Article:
[JURIST] The US Supreme Court [official website; JURIST news archive] on Tuesday granted certiorari [order list, PDF] in four cases, including the case of former Enron CEO Jeffrey Skilling [JURIST news archives]. In Skilling v. United States [docket; cert. petition, PDF], the Court will consider whether the federal honest services fraud statute [18 USC § 1346 text] requires the government to prove that the defendant's conduct was intended to achieve "private gain" rather than to advance the employer's interests, and, if not, whether § 1346 is unconstitutionally vague. The second issue is whether the government must rebut the presumption of jury prejudice, which arose because of pretrial publicity and community impact of the alleged conduct, and, if so, whether the government must prove beyond a reasonable doubt that no juror was actually prejudiced. In February, the US Court of Appeals for the Fifth Circuit [official website] denied [JURIST report] a petition for an en banc rehearing for Skilling after a three-judge panel upheld [opinion, PDF; JURIST report] his previous convictions and ordered him to be resentenced due to error in the lower court. Skilling's appeal was based on a previous Fifth Circuit ruling [opinion, PDF; JURIST report] that overturned convictions for other Enron executives based on "honest services theft" because they had acted in Enron's best interest by direction and did not profit from their actions. The panel ruled that Skilling's case differed from these previous rulings because "no one at Enron sanctioned Skilling's improper conduct" and because Skilling's compensation structure was aligned with Enron's earnings. In 2006, Skilling was convicted [JURIST report] of 19 counts of conspiracy, insider trading, and securities fraud and is currently serving a 24-year sentence. Skilling initially appealed [JURIST report] his conviction in September 2007 claiming prosecutorial and judicial errors.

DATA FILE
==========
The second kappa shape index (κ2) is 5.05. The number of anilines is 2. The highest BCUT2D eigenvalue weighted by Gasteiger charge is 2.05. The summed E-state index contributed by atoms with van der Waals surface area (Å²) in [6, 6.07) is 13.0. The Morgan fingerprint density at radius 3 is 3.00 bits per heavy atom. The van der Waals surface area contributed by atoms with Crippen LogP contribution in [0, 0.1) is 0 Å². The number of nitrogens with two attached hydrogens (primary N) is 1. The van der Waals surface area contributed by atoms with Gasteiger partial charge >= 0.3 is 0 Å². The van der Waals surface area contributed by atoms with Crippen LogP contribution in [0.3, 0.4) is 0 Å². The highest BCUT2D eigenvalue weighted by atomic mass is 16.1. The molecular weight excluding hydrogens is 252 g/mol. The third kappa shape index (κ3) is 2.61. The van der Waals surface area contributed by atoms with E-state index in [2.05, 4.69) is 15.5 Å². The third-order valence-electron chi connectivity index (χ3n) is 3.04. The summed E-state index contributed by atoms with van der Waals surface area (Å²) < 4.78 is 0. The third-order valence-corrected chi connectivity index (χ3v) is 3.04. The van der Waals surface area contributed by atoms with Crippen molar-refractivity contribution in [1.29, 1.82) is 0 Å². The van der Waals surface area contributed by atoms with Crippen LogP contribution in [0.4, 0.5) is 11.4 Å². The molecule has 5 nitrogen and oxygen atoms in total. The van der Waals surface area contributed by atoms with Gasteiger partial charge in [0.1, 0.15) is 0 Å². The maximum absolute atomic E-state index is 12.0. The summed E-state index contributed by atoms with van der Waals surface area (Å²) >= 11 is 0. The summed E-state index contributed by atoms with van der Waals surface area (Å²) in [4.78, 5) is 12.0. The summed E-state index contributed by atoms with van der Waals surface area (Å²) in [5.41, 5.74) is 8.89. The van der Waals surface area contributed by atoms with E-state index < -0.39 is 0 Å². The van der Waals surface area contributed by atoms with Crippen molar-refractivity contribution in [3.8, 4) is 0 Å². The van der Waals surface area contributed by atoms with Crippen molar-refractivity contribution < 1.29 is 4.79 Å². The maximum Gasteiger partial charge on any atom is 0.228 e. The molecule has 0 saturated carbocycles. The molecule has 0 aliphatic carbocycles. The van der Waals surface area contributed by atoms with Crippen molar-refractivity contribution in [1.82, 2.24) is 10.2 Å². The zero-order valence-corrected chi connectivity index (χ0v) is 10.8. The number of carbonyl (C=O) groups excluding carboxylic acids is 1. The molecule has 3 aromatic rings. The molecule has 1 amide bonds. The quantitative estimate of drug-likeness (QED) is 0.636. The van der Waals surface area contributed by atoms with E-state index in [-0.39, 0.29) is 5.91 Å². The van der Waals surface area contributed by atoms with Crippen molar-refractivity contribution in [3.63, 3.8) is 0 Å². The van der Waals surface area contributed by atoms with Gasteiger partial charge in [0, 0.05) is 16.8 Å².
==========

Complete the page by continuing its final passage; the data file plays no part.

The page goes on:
In United States v. Marcus [docket; cert. petition, PDF], the Court will decide whether the US Court of Appeals for the Second Circuit [official website] erred in its interpretation of Rule 52(b) [text] of the Federal Rules of Criminal Procedure. The Second Circuit adopted [opinion, PDF] as the appropriate standard for plain-error review of an asserted ex post facto violation whether "there is any possibility, no matter how unlikely, that the jury could have convicted based exclusively on pre-enactment conduct."
In Health Care Service Corporation v. Pollitt [docket; cert. petition, PDF], the Court will decide whether federal law [5 USC §§ 890114] on federal employees' health benefits preempts a state court lawsuit filed against a government contractor administering such benefits. The US Court of Appeals for the Seventh Circuit [official website] ruled [opinion, PDF] that the state law claims were not preempted.
In Holland v. Florida [docket; cert. petition, PDF], the Court will consider whether "gross negligence" by a state-appointed defense attorney in a death penalty case provides a basis for extending the time to file a federal habeas challenge, in a case where the habeas plea was filed late despite repeated instructions from the client. The US Court of Appeals for the Eleventh Circuit [official website] ruled [opinion, PDF] against extending time to file the challenge.